For the last 2 weeks what may arguably be the most significant car in the history of the U.S. auto history since the Model T has been sitting (and charging) in my garage.
For the last 2 weeks what may arguably be the most significant car in the history of the U.S. auto industry since the Model T has been sitting (and charging) in my garage.
The Chevy Volt isn't my car. It is going to be used for an EE Times project sponsored by Avnet Express called "Drive for Innovation" which kicks off in June but we needed somewhere to keep the vehicle for a while, so I quickly volunteered.
I picked up the car from EELife editor Brian Fuller on a Friday night after it was purchased from a dealer in San Jose and I think my kids were more excited than I was. The Volt attracts attention wherever we take it and people have a lot of questions particularly about the range and how long it takes to charge. But there is a misconception about whether it's a hybrid and what that really means.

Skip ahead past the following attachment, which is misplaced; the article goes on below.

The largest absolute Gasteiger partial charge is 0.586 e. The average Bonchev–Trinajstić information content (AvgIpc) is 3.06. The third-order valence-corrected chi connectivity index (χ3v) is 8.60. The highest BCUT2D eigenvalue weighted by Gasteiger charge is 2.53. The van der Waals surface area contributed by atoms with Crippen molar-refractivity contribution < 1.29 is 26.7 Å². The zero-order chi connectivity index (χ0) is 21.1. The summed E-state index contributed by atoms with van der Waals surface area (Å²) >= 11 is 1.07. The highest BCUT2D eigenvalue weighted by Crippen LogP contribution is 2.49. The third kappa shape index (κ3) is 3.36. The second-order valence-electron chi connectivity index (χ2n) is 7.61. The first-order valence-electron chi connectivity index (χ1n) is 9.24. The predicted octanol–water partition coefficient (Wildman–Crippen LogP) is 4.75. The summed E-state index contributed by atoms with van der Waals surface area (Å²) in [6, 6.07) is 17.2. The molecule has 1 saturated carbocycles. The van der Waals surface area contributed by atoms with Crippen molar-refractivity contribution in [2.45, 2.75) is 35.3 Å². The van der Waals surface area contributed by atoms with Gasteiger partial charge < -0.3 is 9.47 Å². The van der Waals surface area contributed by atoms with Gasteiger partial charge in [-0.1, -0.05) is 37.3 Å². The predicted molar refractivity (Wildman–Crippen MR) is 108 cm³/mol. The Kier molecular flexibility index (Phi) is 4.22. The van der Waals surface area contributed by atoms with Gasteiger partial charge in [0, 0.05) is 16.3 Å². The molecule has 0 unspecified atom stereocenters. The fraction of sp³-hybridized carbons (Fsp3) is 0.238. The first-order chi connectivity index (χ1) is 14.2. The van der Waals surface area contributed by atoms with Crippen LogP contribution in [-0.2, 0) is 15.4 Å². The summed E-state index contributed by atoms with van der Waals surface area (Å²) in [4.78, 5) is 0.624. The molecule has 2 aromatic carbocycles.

The Volt is an extended range electric vehicle whose engine is used to charge the battery. It is therefore not a Hybrid like my Prius, which switches between and combines the electric and gasoline motors for optimum efficiency.
I drove the Volt back to my house. Most people would be able to drive it around without really being aware that it was an electric vehicle which is a huge win for GM in my opinion.
The car will only start if you have your foot on the brake but that's nothing new to Prius owners. What was new to me was two LCD screens, one for displaying the status of the "instruments" and the other, a touch version for the navigation, climate and entertainment systems. Even the controls on the dashboard surface are touch sensitive so it's a very different experience.